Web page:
8-16 all; 8-17 (a), (b), (c), (d), (e), & (f); 8-18 (a), (c), (d), (e), & (f); 8-19 (b), (c), (d), (e), (f); 8-20 (a), (b), (c), (d), (e), (f), (g), (h), (i), (j), (k); 8-21 all; 8-22 (a), (c), (d), (e), (f), (g), (h), (i), & (j); 8-23 all; 8-24 all; 8-25 all; 8-26 all; 8-27 all; 8-28 all

INSTRUCTIONS: Submit (hand in) at least 6 “medium” (see definition of “medium” listed below) problems per week (I prefer 1/3 easy, 1/3 medium, and 1/3 challenging; however, if you want to weight your choices toward challenging, I will take note of your initiative). Try your best to complete all of the problems I have listed (not just the 6 medium problems), especially if you think that you might want a college or scholarship recommendation from me later. For 25% of your requirement, you may make copies of your High School work, to show comparable work – note: your H.S. work must be comparable in content and depth to our PACE homework in order to show me your level of understanding. If you do substitute your H.S. homework, I will have to have a complete description of each H.S. problem in order to give you credit, this may entail your having to copy the problem statements from your H.S. textbooks– simply an answer will not suffice. [Warning – If I find that you have merely copied the answers from an answer table, at the end of your chapters or books, I will ask that you be put on academic probation for unethical conduct and poor citizenship. I will also require that you apologize to me, Mr. Pinnock, each member of the class individually, and the entire class collectively.] Please remember what I said about the recommendations, I am going to be extremely honest in my appraisal of your capabilities, diligence, and citizenship (attitude, courtesy, and helpfulness) in our academic environment.

[Note: If you wish your SAT score to be in the top ½ of 1 percentile of our nation (or even better) you probably need to practice, practice, practice. Consider how many U.S. and foreign students are taking the SATs and ACTs to get into college in the U.S.A. – not the hundreds or thousands that may be in your township or county high schools, but 1.4 million students!].

If the students are 1/8 “A”, ¼ “B”, ½ “C”, and 1/8 “D” students {or more optimistically 1/8 “A”, ½ “B”, ¼ “C”, and 1/8 “D”}.

You are competing with (1.25 x 10-1 ) x (1.4 x 106) = 1.75 x 105) “A” students = 175,000 “A” students to get best scores.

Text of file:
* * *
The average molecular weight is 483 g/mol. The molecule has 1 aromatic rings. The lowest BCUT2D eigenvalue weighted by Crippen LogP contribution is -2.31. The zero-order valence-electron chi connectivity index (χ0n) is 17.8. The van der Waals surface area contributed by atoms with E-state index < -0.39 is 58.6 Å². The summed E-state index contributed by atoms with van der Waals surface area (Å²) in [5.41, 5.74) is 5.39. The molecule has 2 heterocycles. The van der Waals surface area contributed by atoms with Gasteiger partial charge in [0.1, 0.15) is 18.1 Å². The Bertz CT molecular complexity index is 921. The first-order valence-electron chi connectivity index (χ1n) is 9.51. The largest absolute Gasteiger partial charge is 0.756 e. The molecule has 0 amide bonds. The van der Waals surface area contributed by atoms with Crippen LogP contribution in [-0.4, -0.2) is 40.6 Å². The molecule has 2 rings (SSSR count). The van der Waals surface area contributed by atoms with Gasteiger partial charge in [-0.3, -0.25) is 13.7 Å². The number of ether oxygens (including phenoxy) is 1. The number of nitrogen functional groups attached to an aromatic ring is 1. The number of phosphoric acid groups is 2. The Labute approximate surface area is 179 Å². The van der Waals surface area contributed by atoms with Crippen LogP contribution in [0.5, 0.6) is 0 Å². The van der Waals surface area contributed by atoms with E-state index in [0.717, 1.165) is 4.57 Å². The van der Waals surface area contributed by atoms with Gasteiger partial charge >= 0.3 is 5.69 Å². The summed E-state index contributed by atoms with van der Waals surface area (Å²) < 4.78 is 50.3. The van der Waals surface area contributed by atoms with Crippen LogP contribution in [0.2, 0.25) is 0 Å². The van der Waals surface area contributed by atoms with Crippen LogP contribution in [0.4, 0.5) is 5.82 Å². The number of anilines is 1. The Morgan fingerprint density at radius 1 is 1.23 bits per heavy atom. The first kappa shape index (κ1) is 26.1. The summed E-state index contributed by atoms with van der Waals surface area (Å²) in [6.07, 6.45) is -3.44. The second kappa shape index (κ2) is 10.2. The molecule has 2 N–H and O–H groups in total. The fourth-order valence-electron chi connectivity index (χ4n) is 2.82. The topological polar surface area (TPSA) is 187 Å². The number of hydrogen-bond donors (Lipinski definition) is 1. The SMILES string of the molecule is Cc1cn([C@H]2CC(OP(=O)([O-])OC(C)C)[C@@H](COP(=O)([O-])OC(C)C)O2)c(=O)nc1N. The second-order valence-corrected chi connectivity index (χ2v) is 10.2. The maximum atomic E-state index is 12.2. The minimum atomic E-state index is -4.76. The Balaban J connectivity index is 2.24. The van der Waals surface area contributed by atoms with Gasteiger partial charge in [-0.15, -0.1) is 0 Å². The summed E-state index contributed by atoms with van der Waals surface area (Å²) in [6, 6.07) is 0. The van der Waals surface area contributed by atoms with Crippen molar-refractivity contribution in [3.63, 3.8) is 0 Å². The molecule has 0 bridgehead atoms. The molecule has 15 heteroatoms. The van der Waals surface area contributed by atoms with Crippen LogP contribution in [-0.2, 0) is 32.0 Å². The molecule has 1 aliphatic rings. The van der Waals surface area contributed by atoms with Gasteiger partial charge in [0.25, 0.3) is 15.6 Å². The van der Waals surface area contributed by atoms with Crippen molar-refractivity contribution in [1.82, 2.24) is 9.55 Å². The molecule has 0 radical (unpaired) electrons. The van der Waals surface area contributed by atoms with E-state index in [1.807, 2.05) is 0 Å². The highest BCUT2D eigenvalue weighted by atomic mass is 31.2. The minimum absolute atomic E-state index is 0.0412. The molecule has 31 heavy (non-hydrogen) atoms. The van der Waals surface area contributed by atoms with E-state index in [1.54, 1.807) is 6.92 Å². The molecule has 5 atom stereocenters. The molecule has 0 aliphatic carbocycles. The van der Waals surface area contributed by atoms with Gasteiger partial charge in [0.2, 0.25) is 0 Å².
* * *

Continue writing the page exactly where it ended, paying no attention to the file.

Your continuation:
½ of a percent of 1.4 million means being one of the top 7 thousand student scorers in 1.4 million.

So you are competing with 175,000 “A” students to become one of the top 7,000. [Note: we are including students from most of the best public, parochial, and super-rich private high schools on this planet!]

Section 7-7 Factoring by Grouping

Assignment: Supplementary Exercises 7-19 Factor each polynomial by grouping

Section 7-8 Factoring Trinomials Using the ac Method

Assignment: Supplementary Exercises 7-20 Factor each trinomial by the ac method

Section 7-9 Factoring Using the General Strategy

Assignment: Supplementary Exercises 7-21 Completely factor each polynomial using the general strategy

Section 7-10 Solving Problems by Factoring Polynomials

Assignment: Supplementary Exercises 7-22 Geometric diagonals, counting, and telephone switchboard calculations

**General Division** (Yes, there can be remainders. Not all divisions are factorizations.): Here are ten (10) division problems for you to try this week. Have fun! We will not have time, in class, to go over these, but if you want to show me your work, we can go over it during break, after PACE – in the forum Saturday afternoon, or over the telephone (at some conveniently appointed time), or I can take them home to grade them (you will get them back in, at most, two weeks).

1. Divide (8x^{8} + 6x^{6} + 4x^{4} + 2x^{2} + 1) by:

a. (x^{4} - x^{2} + 1)

b. (x^{3} - x + 1)

c. (x^{2} – x – 1)

2. Divide (3x^{5} + 11x^{4} + 6x^{3} + 5x^{2} + 9x + 4) by:

a. (x^{2} + 2x + 5)

b. (x^{3} - 6x2 + 3)

c. (x^{4} - x + 3)

3. Divide (x^{8} – x^{7} + x^{6} – x^{5} + x^{4} – x^{3} + x^{2} – x + 1) by:

a. (x – 1)

b. (x + 1)

4. Divide (x^{7} - x^{6} + x^{5} - x^{4} + x^{3} - x^{2} + x - 1) by:

a. (x^{2} – 3)

b. (x^{2} + 1)

Two or more per day may help to keep the Educational Loans away!